I will be making changes, but I am getting almost all of the micronutrient RDAs based on a 2500 kcal diet, so despite the lack of variety and lack of solids, with a little macro adjustment, it shouldn't be unhealthy, unless there is some other reason that I am unaware of. I am currently a little low on vitamin K and manganese, since dropping the spinach and berries, but I will be sorting that out amongst other changes. One of the most important things about any weight (fat) loss diet is it being something you can stick to and at least I don't have any problems in that regard.

MrM27
09-26-2014, 10:01 PM
I will be making changes, but I am getting almost all of the micronutrient RDAs based on a 2500 kcal diet, so despite the lack of variety and lack of solids, with a little macro adjustment, it shouldn't be unhealthy, unless there is some other reason that I am unaware of. I am currently a little low on vitamin K and manganese, since dropping the spinach and berries, but I will be sorting that out amongst other changes. One of the most important things about any weight (fat) loss diet is it being something you can stick to and at least I don't have any problems in that regard.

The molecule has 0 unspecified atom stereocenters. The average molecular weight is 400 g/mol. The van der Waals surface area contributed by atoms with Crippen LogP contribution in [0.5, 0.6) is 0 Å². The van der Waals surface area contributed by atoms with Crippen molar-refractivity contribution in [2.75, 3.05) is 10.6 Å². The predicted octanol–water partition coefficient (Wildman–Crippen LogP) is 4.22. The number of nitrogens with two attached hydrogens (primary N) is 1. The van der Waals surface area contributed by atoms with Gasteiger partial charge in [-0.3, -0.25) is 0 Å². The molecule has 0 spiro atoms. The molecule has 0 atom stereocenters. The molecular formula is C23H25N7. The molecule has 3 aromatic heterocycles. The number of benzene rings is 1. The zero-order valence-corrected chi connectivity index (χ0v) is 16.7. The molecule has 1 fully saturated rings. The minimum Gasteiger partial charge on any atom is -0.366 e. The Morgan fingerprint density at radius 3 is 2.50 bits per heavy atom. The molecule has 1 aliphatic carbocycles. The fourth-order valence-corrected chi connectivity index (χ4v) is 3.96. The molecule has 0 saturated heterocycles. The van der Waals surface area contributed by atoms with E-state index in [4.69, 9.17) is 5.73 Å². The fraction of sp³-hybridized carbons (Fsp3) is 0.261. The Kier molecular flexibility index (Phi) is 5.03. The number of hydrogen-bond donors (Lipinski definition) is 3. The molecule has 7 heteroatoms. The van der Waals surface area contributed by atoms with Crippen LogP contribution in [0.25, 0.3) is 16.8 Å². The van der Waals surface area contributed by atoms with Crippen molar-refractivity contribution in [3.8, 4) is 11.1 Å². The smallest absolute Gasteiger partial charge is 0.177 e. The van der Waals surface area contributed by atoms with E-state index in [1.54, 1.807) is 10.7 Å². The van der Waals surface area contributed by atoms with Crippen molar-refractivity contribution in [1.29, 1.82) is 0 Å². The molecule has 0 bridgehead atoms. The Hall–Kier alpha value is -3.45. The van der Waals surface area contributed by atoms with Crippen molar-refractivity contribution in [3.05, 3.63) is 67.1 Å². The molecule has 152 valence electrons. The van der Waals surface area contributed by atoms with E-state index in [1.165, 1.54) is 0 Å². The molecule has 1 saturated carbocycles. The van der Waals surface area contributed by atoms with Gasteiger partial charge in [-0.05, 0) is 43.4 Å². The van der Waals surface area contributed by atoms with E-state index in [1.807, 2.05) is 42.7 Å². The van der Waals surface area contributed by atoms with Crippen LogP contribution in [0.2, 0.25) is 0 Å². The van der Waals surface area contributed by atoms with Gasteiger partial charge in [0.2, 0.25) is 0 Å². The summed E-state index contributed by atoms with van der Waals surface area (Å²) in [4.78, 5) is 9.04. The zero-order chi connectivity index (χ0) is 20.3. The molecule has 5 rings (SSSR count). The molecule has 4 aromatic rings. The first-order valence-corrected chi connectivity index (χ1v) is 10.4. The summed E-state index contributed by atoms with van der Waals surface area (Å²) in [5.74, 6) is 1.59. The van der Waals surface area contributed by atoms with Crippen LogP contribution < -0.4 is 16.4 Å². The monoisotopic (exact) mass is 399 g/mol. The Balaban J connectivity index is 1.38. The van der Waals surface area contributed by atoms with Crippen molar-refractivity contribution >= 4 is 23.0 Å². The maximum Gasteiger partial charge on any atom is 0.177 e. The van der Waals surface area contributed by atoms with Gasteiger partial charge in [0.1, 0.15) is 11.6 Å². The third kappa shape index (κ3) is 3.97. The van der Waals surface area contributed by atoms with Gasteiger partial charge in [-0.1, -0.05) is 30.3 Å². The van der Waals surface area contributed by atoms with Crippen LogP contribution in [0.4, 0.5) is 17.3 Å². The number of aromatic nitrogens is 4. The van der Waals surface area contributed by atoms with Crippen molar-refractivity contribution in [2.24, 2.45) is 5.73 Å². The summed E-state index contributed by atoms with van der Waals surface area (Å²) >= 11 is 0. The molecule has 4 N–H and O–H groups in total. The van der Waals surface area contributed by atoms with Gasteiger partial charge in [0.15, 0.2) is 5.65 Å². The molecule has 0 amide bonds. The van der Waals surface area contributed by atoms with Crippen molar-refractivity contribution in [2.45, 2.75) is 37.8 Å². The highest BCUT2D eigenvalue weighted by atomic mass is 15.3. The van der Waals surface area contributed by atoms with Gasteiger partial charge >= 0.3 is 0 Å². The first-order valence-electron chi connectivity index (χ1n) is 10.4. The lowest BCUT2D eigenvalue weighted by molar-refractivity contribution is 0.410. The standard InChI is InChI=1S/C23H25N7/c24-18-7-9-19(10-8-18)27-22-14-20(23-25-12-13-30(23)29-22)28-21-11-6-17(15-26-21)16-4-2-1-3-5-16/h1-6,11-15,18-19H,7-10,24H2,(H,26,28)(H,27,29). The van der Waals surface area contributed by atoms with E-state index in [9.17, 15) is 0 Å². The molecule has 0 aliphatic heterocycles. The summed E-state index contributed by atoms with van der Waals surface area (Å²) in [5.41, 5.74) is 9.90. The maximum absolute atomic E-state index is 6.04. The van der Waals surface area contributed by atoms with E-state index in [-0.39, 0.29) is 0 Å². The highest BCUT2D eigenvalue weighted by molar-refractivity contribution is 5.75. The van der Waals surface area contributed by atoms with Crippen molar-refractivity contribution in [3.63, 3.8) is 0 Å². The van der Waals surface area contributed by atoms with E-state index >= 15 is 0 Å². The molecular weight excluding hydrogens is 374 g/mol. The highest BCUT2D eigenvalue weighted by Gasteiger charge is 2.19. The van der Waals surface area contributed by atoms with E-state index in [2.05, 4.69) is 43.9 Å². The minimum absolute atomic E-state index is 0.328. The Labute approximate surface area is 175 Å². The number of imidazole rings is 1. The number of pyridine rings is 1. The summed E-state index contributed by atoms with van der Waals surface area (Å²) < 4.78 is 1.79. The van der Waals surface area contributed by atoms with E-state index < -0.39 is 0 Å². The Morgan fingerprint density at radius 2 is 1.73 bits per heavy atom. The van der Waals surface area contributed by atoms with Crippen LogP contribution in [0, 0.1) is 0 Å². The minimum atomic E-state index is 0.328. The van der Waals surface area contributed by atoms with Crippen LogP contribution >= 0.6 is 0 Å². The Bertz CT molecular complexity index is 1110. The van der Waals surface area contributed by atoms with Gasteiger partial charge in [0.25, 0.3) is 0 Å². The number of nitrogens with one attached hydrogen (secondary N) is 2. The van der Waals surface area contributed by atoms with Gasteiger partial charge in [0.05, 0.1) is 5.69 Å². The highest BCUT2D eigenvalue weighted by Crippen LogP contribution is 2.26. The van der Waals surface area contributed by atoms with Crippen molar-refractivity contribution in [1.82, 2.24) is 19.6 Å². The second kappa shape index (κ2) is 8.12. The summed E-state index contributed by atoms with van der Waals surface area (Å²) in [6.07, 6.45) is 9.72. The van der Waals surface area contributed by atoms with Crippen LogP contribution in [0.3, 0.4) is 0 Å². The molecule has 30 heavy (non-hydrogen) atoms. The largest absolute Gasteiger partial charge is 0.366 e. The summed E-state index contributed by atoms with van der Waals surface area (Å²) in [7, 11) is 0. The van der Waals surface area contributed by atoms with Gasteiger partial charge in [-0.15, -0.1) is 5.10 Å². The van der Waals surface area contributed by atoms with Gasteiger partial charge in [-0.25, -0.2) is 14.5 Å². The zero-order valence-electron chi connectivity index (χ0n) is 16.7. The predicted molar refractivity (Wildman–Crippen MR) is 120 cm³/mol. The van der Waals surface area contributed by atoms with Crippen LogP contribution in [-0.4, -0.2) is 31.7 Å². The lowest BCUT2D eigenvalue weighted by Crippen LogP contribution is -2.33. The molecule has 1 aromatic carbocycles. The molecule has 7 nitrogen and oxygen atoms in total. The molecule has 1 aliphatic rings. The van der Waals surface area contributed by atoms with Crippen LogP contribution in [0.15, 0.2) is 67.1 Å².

If and when you lose the weight what will you do? Go back to eating actual food?

Neofolis
09-26-2014, 10:13 PM
Yes, although not what I was eating before my diet. When I was calculating my macros and trying to work out how to get the amount of protein I wanted with the amount of calories I wanted, there didn't seem to be an easy alternative for a vegetarian other than consuming crap loads of whey, but once I'm down to a sensible body fat %, I will increase my calories, decrease my protein slightly and it will be a whole lot easier to make a varied and enjoyable diet. At that point I would also aim to be getting all of my micros from my diet rather than supplementing them.

MrM27
09-27-2014, 03:03 AM